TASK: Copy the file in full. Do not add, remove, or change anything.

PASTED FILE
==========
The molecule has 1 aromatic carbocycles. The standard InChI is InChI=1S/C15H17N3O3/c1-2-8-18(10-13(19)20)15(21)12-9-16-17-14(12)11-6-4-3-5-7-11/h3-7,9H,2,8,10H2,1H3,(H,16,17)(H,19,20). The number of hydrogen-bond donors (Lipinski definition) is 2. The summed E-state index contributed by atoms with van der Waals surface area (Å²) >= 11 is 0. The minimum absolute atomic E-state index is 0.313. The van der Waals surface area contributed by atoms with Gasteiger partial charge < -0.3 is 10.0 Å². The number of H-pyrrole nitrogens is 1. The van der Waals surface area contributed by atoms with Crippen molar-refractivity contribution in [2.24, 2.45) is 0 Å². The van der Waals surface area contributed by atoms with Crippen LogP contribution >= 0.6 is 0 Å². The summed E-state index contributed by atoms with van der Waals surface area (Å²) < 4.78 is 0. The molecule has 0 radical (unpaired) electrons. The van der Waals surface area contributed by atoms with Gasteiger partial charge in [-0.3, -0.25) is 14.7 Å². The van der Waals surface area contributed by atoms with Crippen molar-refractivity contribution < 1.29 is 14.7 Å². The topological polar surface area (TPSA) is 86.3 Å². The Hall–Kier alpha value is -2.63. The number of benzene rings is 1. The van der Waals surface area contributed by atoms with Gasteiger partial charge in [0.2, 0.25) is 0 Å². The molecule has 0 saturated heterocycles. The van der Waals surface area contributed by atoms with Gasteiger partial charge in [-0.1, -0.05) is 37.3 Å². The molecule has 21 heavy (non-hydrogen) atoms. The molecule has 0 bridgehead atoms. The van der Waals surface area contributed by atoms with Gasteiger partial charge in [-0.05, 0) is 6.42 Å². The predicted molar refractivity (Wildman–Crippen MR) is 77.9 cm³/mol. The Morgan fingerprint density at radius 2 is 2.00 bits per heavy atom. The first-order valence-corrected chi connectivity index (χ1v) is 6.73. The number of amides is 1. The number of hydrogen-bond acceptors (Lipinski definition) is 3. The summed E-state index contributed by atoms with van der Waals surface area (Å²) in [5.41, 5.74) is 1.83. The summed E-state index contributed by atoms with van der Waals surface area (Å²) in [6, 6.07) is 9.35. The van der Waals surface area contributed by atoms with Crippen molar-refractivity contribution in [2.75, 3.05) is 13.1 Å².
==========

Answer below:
The molecule has 1 aromatic carbocycles. The standard InChI is InChI=1S/C15H17N3O3/c1-2-8-18(10-13(19)20)15(21)12-9-16-17-14(12)11-6-4-3-5-7-11/h3-7,9H,2,8,10H2,1H3,(H,16,17)(H,19,20). The number of hydrogen-bond donors (Lipinski definition) is 2. The summed E-state index contributed by atoms with van der Waals surface area (Å²) >= 11 is 0. The minimum absolute atomic E-state index is 0.313. The van der Waals surface area contributed by atoms with Gasteiger partial charge < -0.3 is 10.0 Å². The number of H-pyrrole nitrogens is 1. The van der Waals surface area contributed by atoms with Crippen molar-refractivity contribution in [2.24, 2.45) is 0 Å². The van der Waals surface area contributed by atoms with Crippen LogP contribution >= 0.6 is 0 Å². The summed E-state index contributed by atoms with van der Waals surface area (Å²) < 4.78 is 0. The molecule has 0 radical (unpaired) electrons. The van der Waals surface area contributed by atoms with Gasteiger partial charge in [-0.3, -0.25) is 14.7 Å². The van der Waals surface area contributed by atoms with Crippen molar-refractivity contribution < 1.29 is 14.7 Å². The topological polar surface area (TPSA) is 86.3 Å². The Hall–Kier alpha value is -2.63. The number of benzene rings is 1. The van der Waals surface area contributed by atoms with Gasteiger partial charge in [0.2, 0.25) is 0 Å². The molecule has 0 saturated heterocycles. The van der Waals surface area contributed by atoms with Gasteiger partial charge in [-0.1, -0.05) is 37.3 Å². The molecule has 21 heavy (non-hydrogen) atoms. The molecule has 0 bridgehead atoms. The van der Waals surface area contributed by atoms with Gasteiger partial charge in [-0.05, 0) is 6.42 Å². The predicted molar refractivity (Wildman–Crippen MR) is 77.9 cm³/mol. The Morgan fingerprint density at radius 2 is 2.00 bits per heavy atom. The first-order valence-corrected chi connectivity index (χ1v) is 6.73. The number of amides is 1. The number of hydrogen-bond acceptors (Lipinski definition) is 3. The summed E-state index contributed by atoms with van der Waals surface area (Å²) in [5.41, 5.74) is 1.83. The summed E-state index contributed by atoms with van der Waals surface area (Å²) in [6, 6.07) is 9.35. The van der Waals surface area contributed by atoms with Crippen molar-refractivity contribution in [2.75, 3.05) is 13.1 Å².